Yeah, the Detroit Red Wings were forced to replace the injured Jimmy Howard with the extremely ill and obviously unfit Jonathan Bernier, but for the first time this season the Toronto Maple Leafs had themselves an opportunity to build out a comfortable lead, and within that low-stress environment pad the statistics a little bit.
Andreas Johnsson led the charge in that regard, scoring twice and adding an assist, while three others registered two points in the 6-0 victory over the Red Wings. Freddie Andersen made 25 saves for the shutout.
Up next, it’s a back-to-back with the Buffalo Sabres, wherein Sheldon Keefe will be forced to show his hand in terms of backup deployment. Will we see the return of Michael Hutchinson on Friday afternoon, or will he make like Mike Babcock and save the backup netminder for Saturday’s rematch?
Until then, three points:
Scoring in a third consecutive game since the coaching change, it goes without saying that Tyson Barrie is far more compatible under Keefe than he ever was in his short time with Babcock, who drew criticism well before his dismissal for challenging the roving defenseman to reinvent his game.
But while the new lease on life is most obvious for Barrie, who is free to be his creative and attacking self, what we’ve really seen since the move to Keefe is validation across the entire unit.
Say what you want about the merits of Cody Ceci, but he is without question better equipped to perform the functions required under Keefe than Nikita Zaitsev, who was clearly at his most uncomfortable when the puck was on his stick. Ceci has demonstrated that he can reverse the puck to hold possession, move the puck across to his partner, sometimes skate it up himself, and make the correct reads when pinching — all essential elements with Keefe, who sees no reason to ever give the puck away.
While the system being better catered to his skills wasn’t immediately reflected in the underlying numbers after wins over Arizona and Colorado, it was versus Detroit, where Ceci finished at 68 percent possession.
Meanwhile, Justin Holl was proving his worth before the switch, but as he seamlessly transitions back into the Keefe system, it’s abundantly clear that his skillset is perfectly suited for this brand of hockey, and there’s no wonder why Kyle Dubas worked to keep him around a core that also includes Morgan Rielly, Jake Muzzin and Travis Dermott.
It’s only three games, but the perception of the Leafs’ defence is changing. All because it’s being coached in the manner intended when the pieces came together in the first place.
No bad time to regroup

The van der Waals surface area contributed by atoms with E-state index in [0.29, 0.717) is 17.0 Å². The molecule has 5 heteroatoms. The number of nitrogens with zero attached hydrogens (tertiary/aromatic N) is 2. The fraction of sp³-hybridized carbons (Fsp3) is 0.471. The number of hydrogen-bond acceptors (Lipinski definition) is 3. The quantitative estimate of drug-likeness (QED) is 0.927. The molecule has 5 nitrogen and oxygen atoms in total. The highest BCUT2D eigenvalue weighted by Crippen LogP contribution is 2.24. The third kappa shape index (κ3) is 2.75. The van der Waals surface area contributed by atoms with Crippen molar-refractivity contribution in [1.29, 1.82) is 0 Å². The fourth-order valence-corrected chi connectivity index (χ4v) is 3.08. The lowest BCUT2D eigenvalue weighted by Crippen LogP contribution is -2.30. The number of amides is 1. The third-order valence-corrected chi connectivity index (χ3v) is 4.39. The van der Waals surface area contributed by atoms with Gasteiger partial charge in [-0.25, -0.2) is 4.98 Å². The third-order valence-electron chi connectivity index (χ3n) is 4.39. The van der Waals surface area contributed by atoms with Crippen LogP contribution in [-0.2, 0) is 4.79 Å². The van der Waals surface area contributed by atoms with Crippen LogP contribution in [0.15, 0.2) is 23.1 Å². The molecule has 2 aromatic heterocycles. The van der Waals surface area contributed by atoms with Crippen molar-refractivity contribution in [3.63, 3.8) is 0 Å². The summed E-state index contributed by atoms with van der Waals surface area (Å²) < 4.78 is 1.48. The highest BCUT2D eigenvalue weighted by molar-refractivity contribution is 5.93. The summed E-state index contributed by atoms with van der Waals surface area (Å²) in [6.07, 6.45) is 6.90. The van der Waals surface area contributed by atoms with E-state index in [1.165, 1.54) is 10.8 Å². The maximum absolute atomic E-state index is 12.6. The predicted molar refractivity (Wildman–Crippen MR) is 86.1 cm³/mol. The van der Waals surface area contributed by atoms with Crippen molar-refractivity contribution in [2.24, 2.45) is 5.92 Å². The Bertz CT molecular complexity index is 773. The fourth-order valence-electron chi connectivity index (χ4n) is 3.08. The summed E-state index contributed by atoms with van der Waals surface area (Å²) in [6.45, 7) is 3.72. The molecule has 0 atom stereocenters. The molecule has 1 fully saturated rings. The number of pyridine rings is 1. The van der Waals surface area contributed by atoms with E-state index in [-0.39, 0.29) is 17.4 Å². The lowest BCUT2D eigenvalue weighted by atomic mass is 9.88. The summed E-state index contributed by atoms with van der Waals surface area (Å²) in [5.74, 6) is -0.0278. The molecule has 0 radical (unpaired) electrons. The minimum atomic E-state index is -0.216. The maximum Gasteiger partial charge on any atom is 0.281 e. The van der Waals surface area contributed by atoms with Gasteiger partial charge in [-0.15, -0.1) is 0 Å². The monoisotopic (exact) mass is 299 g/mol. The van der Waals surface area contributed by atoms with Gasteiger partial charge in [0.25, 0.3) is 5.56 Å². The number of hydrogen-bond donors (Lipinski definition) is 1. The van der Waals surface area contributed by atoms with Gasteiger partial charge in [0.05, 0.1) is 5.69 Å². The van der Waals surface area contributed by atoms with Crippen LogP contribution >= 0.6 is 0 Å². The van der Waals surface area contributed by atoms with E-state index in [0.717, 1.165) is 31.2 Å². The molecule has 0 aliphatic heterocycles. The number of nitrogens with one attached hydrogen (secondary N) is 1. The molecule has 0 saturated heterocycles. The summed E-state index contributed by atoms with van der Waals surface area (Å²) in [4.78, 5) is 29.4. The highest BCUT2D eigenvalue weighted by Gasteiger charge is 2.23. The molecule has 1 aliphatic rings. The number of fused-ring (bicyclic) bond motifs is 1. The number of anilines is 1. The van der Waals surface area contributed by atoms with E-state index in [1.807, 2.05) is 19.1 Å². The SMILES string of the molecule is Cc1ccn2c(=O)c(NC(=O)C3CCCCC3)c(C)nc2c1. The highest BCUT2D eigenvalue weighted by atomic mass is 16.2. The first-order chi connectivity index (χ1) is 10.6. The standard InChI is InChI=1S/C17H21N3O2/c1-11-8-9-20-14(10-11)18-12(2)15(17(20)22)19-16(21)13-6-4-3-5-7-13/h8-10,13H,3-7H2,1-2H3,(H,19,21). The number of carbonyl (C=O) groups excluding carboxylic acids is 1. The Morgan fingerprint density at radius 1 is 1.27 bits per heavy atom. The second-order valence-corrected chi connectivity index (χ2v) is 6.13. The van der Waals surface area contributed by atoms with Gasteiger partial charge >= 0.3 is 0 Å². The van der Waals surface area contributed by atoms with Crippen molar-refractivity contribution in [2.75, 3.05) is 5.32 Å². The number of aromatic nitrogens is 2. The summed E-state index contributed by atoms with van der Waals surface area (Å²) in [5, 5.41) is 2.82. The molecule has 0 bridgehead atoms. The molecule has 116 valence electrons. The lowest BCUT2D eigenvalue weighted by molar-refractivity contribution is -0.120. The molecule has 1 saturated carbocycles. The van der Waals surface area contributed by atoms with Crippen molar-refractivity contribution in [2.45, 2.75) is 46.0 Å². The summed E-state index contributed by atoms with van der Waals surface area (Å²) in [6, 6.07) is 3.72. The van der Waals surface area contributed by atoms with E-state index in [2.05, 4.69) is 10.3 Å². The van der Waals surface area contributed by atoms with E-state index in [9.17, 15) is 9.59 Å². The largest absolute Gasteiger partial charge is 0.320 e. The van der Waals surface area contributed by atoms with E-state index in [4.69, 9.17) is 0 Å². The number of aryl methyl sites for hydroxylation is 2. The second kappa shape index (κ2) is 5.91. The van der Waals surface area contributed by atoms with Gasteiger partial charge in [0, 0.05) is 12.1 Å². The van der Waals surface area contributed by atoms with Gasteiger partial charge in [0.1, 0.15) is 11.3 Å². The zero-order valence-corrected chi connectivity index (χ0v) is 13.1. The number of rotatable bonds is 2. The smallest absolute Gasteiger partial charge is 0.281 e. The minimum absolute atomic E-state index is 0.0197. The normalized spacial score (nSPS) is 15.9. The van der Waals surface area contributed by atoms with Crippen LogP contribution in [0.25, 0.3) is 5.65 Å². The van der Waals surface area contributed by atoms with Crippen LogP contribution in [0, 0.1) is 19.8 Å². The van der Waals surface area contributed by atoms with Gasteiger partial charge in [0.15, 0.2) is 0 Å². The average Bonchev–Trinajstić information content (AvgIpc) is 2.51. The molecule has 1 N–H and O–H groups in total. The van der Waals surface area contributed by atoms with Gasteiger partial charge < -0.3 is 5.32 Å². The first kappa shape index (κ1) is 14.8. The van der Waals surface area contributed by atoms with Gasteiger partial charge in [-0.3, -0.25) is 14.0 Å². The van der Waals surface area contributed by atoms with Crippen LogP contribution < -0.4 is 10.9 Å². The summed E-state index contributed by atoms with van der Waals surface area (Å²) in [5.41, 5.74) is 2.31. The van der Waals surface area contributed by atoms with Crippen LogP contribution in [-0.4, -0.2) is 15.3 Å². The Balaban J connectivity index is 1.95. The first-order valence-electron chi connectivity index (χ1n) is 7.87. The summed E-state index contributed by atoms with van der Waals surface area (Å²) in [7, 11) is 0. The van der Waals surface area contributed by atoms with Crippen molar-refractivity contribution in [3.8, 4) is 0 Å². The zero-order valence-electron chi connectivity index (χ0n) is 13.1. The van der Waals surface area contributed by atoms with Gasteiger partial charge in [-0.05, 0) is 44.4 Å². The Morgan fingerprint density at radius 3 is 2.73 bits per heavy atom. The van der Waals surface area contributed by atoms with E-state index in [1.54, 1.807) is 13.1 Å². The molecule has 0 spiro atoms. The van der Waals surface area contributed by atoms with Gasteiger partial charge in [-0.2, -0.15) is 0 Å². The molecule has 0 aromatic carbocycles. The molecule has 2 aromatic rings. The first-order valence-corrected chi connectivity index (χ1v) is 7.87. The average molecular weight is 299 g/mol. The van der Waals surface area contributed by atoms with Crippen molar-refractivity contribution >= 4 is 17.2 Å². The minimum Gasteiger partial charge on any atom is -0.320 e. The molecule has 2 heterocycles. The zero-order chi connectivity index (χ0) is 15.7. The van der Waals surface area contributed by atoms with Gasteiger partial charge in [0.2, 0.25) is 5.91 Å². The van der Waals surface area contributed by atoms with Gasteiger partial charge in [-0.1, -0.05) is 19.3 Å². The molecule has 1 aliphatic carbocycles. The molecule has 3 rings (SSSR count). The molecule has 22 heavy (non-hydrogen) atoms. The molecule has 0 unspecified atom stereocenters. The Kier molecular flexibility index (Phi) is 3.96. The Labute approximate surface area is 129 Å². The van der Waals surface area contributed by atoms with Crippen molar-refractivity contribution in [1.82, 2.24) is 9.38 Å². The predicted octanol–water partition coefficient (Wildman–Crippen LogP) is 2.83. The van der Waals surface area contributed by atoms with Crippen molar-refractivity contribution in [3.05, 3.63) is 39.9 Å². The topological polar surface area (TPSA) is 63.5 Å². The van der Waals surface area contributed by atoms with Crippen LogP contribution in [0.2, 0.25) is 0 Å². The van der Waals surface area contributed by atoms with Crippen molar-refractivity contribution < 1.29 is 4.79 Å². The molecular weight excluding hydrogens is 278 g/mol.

Toronto will not waste possession under Sheldon Keefe. The idea that throwing the puck on net is never a bad idea? Scrub that from what you thought you knew.
These days, the Maple Leafs will try to improve their position whenever possible, no matter where they are on the ice. Achieving this is through renewed puck support — a lot like we saw in the lead-up to John Tavares’ goal.
It was near the midway mark of the first period when the Maple Leafs retained puck possession following a scoring chance, and the Wings slipped back into their defensive structure. Rotating to the point to cover for Jake Muzzin, Ilya Mikheyev accepted a pass, and moved across the line to make space for Barrie at the top of the umbrella. As the two worked the puck back and forth, both Muzzin and Tavares drifted up toward the line to support the puck, for the most part vacating the space deep in the offensive zone.
Controlling near the line and leaving little to check down low, the Leafs effectively stretched the defense by pulling out toward the line, which created space for Tavares, who had pulled up on the opposite side of Barrie to receive the pass.
Tavares stepped into the space provided and as the opposition rushed to fill it, the Leafs captain used the momentum against the oncoming checker with a move to the inside.
JOHN TAVARES 🚨 Cut Inside. Snipe. 3-0. pic.twitter.com/vdzVLnZCBj— Flintor (@TheFlintor) November 28, 2019
After last season’s 47-goal outburst, this was vintage Tavares in a Maple Leafs sweater.
Good to see after a difficult start to the year offensively.
When to press
While an easy, feel-good win was always going to be welcome for a Maple Leafs team that needs all the points it can get, the fact that Detroit didn’t put up much of a fight makes it a challenge to evaluate the important points of growth Keefe was looking for from his team.
After two days of practice in Toronto earlier in the week, Keefe mentioned that he wanted to see the Leafs firm up the details from a defensive standpoint to know the team was making progress. This included better protection of the front of the net, and the recognition of where and when to apply pressure.
While Detroit was thoroughly dominated in the second and third periods, the Maple Leafs did allow some decent looks while the game was still in reach. But what was more indicative of the fact that the Leafs are still learning is that often times during the play, you could almost see certain Leafs processing their defensive zone assignments, and more specifically, the green light to attack the puck.
For the sake of tape to dissect alone, the Leafs could have used a better effort from the Wings, who almost inexplicably allowed 54 shots in a game when their backup netminder had to battle through with the flu.
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